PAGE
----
Advancing the Cure

Medical treatments for various diseases and life-threatening conditions are continuously improving.
May 2, 2024
Michelle Mastro

Medical treatments for various diseases and life-threatening conditions are continuously improving. Over the last decade, the standard types of care for pancreatic cancer, diabetes and heart disease have radically shifted to help save more lives. To explain some of these medical improvements, experts at Parkview Health weigh in.

Pancreatic Cancer
It’s important to note what type of pancreatic cancer we are talking about. According to Brian Johnson, MD, there are many different types of pancreatic cancer. “Not many people realize there are many different types of pancreatic cancer, some more aggressive than others,” he says. Pancreatic adenocarcinoma, for example, is the most common type, whereas pancreatic neuroendocrine tumors are a less common type of pancreatic cancer. 

In the past, treatment of pancreatic cancer included surgery and then chemotherapy or radiation. “This was the standard method of care for many years,” Dr. Johnson explains. “But the pancreas is very important, and removing any part of it significantly impacts life after surgery. It can take months to fully recuperate, and so, it can be hard for patients to tolerate chemo after surgery.” This practice today has shifted to doing chemo treatments before surgery. There are also different combinations of new drugs that have proven effective in treating pancreatic disease post-surgery. “In 2011, trials of a novel drug combination extended survival, and in 2018, the same regimen used for patients after surgery helped make them disease free.”

Of course, what type of treatment a patient receives depends on the pancreatic cancer type and the stage or severity of the cancer. Treating pancreatic cancer at an early stage will offer a better prognosis and improve chances of survival. “The goal is always to prevent the development of pancreatic cancer. For example, we know there is a strong association between pancreatic cancer and obesity,” he says. Lifestyle changes, like completing more exercise and eating healthier foods, are great ways to help prevent the development of pancreatic cancer.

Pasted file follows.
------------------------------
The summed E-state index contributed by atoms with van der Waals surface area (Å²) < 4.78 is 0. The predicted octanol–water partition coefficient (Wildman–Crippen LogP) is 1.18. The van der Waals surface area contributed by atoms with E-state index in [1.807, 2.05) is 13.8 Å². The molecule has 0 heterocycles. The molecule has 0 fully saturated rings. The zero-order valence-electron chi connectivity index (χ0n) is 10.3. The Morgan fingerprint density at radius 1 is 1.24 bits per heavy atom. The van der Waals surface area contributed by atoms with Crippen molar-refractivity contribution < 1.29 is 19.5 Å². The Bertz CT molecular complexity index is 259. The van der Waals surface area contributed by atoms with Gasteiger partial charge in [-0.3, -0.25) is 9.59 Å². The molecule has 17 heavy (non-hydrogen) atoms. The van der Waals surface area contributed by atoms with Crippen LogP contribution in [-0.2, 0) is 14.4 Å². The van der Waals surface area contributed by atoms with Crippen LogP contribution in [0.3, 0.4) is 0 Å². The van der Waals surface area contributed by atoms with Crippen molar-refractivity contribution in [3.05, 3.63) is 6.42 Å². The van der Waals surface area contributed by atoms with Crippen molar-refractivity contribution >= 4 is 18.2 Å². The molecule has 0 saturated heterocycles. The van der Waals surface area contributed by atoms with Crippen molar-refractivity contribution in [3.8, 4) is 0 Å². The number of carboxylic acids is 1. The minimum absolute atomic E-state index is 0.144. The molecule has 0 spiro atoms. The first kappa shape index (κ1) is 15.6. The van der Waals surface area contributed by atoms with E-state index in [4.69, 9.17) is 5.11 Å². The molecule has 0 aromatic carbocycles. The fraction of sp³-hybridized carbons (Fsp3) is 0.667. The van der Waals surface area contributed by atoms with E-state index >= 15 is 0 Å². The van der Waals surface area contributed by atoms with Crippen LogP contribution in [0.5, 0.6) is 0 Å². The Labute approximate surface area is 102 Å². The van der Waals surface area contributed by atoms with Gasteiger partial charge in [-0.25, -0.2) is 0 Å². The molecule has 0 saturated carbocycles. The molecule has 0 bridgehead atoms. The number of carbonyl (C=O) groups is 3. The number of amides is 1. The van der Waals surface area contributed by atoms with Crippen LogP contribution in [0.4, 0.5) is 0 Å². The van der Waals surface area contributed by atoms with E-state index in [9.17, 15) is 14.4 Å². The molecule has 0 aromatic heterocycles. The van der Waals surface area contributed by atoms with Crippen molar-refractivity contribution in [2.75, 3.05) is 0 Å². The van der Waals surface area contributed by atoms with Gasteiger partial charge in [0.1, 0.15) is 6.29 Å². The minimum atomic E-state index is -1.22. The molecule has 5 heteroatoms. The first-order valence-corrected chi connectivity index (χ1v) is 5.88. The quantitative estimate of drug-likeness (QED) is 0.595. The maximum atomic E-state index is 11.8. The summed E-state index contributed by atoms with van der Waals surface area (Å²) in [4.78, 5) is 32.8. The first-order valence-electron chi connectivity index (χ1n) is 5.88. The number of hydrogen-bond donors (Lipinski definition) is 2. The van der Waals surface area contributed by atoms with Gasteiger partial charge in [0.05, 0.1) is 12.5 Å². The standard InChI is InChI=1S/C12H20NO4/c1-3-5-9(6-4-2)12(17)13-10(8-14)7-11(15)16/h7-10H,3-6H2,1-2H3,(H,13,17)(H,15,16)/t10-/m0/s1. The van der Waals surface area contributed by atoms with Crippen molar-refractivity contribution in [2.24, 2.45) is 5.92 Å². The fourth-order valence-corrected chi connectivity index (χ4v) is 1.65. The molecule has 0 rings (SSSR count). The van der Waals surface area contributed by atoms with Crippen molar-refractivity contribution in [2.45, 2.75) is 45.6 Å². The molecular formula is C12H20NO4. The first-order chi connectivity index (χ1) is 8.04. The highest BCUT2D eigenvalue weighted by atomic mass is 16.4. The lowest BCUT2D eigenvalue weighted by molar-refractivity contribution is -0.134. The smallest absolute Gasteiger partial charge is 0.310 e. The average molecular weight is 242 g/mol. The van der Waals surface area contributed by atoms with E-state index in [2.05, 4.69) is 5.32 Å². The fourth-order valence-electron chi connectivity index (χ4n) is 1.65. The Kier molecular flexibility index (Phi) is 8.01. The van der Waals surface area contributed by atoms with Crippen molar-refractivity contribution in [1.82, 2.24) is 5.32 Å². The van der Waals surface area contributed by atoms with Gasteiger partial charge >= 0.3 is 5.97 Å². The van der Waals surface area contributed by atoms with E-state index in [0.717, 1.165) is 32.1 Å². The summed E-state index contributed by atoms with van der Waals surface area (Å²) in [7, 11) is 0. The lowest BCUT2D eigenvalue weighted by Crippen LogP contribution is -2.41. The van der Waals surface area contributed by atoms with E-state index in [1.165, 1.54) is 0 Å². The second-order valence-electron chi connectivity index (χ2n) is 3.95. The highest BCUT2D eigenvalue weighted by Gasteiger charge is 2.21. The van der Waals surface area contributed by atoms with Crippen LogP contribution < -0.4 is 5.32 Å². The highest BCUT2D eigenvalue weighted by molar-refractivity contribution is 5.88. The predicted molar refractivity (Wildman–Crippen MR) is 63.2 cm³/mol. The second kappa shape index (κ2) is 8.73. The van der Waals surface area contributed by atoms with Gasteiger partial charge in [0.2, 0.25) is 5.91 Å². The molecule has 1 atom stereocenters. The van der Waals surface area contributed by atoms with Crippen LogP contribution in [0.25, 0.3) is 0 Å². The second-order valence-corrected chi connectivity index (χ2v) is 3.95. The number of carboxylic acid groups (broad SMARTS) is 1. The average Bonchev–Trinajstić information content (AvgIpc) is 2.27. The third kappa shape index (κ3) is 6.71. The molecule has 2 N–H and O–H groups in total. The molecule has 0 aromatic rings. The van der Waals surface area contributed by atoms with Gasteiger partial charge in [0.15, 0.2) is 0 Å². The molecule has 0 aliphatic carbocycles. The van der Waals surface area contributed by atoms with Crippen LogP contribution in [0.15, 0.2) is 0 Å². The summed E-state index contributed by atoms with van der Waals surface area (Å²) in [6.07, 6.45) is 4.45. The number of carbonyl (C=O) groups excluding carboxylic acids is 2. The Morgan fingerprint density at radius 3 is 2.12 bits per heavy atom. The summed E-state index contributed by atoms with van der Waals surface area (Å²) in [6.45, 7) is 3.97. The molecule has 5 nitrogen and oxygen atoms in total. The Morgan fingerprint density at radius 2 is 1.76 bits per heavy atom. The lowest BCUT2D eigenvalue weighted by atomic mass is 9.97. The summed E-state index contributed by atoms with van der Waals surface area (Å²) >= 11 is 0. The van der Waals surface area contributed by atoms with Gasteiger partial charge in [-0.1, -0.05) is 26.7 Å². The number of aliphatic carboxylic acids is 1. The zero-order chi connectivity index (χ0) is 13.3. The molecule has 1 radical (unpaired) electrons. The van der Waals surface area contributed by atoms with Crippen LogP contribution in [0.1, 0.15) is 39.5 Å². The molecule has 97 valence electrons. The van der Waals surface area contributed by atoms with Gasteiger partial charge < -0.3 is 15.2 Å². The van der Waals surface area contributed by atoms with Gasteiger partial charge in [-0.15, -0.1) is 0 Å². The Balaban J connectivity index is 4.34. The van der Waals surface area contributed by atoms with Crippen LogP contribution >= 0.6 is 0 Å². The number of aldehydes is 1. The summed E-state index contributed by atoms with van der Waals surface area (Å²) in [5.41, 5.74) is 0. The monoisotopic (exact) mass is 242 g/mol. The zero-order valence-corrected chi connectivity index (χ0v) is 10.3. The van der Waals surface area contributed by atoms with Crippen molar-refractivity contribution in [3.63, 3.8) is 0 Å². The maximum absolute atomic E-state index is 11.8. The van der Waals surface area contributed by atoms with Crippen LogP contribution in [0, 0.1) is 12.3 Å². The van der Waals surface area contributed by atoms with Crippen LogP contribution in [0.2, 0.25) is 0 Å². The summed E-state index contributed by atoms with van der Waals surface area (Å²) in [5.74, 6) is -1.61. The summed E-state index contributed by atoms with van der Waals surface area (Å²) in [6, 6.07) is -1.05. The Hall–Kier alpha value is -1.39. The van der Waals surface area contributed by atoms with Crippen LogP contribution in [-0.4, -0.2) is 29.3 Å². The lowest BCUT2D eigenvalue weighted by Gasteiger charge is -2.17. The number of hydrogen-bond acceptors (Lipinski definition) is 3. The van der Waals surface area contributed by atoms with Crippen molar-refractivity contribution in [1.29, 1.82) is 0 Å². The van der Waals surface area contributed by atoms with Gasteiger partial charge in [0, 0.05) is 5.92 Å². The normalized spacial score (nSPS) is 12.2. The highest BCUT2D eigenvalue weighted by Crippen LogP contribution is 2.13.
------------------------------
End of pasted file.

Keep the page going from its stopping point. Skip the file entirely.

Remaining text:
Before recent advances in treatment options, diabetes interventions focused mainly on control of blood sugars. Emily Schroeder, MD and PhD, an Endocrinologist at Parkview Health, explains there have been several major improvements with the treatment of diabetes, including the introduction of new classes of medications, an improved access to continuous glucose monitors and, finally, the patient’s ability to access improved insulin pumps with hybrid closed loop technology. 

Two important new classes of medications are glucagon-like peptide-1 receptor agonists and sodium glucose transport 2 inhibitors. Dr. Schroeder says that the first class of medications are helpful in lowering blood glucose, promoting weight loss and preventing cardiovascular disease. “The first new medication in this class was approved back in 2005 and there have been many more since then.” Dr. Schroeder says of the second class of medications, “These were approved in 2013 by the FDA, and the medicine helps kidneys excrete more glucose. They’ve had positive impacts on slowing progression of kidney disease and treating congestive heart failure.” 

There have also been significant improvements in continuous glucose monitors. “They are worn by patients for 10 to 14 days and test glucose levels every five minutes,” says Dr. Schroeder. “In recent years, these have become smaller, more accurate and more affordable.” Finally, insulin pumps with hybrid closed loop technology allow an algorithm to make changes to insulin delivery based on blood glucose levels from continuous glucose monitors. 

Heart Disease
According to Dr. Thomas Gutwein, Allen County Health Commissioner and ER physician, there have been many strides in the treatment of heart disease. “The biggest thing has been the change in tech, with the ability to do procedures less invasively,” he says. “The equipment used today is much more refined and allows for procedures that weren’t able to be done before.” For example, the wires used to complete heart catheterizations are 

now smaller and more flexible. “With less invasive procedures, there is a quicker recovery time.”

The way doctors test for heart disease has improved as well. “In the past, different blood tests were used that had vague results, not necessarily specific to cardiac problems,” he explains. These tests looked at markers from muscles in the heart, but these markers can also be found in other tissues in the body. Because of this, the results weren’t always indicative of heart disease. “Today’s Troponin tests are more sensitive and specific to cardiac problems,” he says.

But the best treatment for heart disease has and continues to be prevention. “If you manage your overall health and lifestyle better, heart disease is reversible,” he says. Hypertension, diabetes and obesity all contribute to the development of the disease. “Even just walking a little bit a day helps, we are finding, in treating these conditions and by extension, preventing heart disease before it starts.” 

Parkview Health

Owner(s): CEO: Rick Henvey

Phone: 877-PPG-TODAY


Years in Business: Since 1878

Number of Employees: 16,000+

Products & Services: Parkview Health is a not-for-profit, community-based health system serving northeast Indiana and northwest Ohio. Parkview’s mission is to improve health and inspire well-being.

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